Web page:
Maybe it was a sign that manufacturers are too stressed to go out for lunch, or perhaps it was an indication that Finance Minister Michael Cullen's pulling power is well and truly drying up.
Whatever it was, yesterday's traditional pre-Budget speech to Canterbury's manufacturing and exporting community did not feel good for Labour.
Just 36 table places were set for the meal when Dr Cullen arrived at Christchurch's Chateau on the Park - fewer than half the number who heard him the year before.
The visiting media contingent momentarily thought they were in the wrong place until they were assured that the man who will deliver his ninth Budget next week would be speaking.
Apparently organisers had a hard time getting the manufacturing association's members to come along.
A ticket to the lunch cost $95 for members and $196 for non-members, according to a website advertisement.
It was the worst turnout in the eight years Dr Cullen has been finance minister but he still tried to make the best of the somewhat flat atmosphere.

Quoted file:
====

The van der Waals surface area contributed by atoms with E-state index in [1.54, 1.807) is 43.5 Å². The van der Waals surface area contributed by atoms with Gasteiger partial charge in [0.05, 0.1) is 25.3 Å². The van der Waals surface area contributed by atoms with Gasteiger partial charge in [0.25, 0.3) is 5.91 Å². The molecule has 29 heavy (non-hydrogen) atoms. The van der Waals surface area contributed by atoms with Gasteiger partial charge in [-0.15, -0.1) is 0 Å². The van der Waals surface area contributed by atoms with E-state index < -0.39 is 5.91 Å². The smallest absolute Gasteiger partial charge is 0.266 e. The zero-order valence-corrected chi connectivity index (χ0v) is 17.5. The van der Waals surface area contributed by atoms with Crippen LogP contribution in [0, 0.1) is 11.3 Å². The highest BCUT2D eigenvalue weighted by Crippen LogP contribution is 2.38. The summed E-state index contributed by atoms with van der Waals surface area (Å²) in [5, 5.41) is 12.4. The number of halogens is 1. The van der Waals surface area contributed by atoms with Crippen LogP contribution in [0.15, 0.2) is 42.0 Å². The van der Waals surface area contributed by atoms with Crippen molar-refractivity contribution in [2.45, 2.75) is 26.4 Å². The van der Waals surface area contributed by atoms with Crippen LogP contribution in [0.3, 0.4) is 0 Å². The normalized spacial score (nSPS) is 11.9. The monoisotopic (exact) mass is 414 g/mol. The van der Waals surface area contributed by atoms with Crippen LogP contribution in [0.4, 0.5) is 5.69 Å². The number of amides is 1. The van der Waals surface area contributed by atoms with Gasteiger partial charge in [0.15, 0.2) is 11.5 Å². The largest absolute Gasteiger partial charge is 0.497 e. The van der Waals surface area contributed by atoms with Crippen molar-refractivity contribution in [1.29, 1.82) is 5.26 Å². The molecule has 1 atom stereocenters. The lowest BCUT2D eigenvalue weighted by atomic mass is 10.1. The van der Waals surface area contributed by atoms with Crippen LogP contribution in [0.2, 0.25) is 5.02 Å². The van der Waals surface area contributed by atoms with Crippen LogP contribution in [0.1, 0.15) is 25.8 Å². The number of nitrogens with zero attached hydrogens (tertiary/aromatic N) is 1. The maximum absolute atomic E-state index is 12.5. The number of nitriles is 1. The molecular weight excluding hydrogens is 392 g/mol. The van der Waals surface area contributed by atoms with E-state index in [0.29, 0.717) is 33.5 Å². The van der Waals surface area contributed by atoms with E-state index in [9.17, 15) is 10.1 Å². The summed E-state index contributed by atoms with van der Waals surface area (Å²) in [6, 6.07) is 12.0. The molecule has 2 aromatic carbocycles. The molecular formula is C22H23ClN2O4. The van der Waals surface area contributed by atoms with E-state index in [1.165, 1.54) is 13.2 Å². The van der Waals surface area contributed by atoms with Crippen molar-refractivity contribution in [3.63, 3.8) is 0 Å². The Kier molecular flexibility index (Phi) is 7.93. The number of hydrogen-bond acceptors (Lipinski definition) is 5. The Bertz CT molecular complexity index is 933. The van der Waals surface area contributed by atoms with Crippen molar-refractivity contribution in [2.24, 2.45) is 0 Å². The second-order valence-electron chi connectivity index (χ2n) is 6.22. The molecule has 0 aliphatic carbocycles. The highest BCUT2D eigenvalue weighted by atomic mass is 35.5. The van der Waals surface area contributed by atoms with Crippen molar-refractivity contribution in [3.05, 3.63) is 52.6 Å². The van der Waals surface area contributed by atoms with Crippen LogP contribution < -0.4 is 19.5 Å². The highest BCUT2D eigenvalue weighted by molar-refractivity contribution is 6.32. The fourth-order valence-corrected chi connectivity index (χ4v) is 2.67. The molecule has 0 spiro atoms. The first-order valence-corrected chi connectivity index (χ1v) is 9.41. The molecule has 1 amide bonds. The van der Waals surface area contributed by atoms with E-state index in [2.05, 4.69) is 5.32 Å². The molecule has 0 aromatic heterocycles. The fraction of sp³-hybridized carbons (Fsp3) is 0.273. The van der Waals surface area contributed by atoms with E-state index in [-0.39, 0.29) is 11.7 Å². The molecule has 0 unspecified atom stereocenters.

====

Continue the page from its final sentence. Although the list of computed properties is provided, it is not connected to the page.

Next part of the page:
Unfortunately, there was little in the way of news in the speech.
Dr Cullen sometimes sounded like he was preparing to farewell the spotlight when he referred to all the things Labour had done since it came to power in 1999.
Even when he talked about the tax cuts he will deliver next week, it was in a way that suggested people shouldn't be expecting much.
Dr Cullen did address the future, though, later in his speech.
Under a sub-heading of "Plan for the future", he talked about the buy-back of the rail system, a big broadband announcement in the Budget, and further announcements under the tagline "innovation".
He talked about building on a skills strategy and the need for businesses to improve productivity.
But even when he reeled off a $33.5 million Canterbury transport investment, the audience didn't appear to flinch.
Just some polite clapping after a relatively low-key lunch.
Questions were already being asked by some commentators about whether the voters' "phone is off the hook" for Labour.
More are likely to be asked following yesterday's lunch.
* Paula Oliver is a Herald political reporter.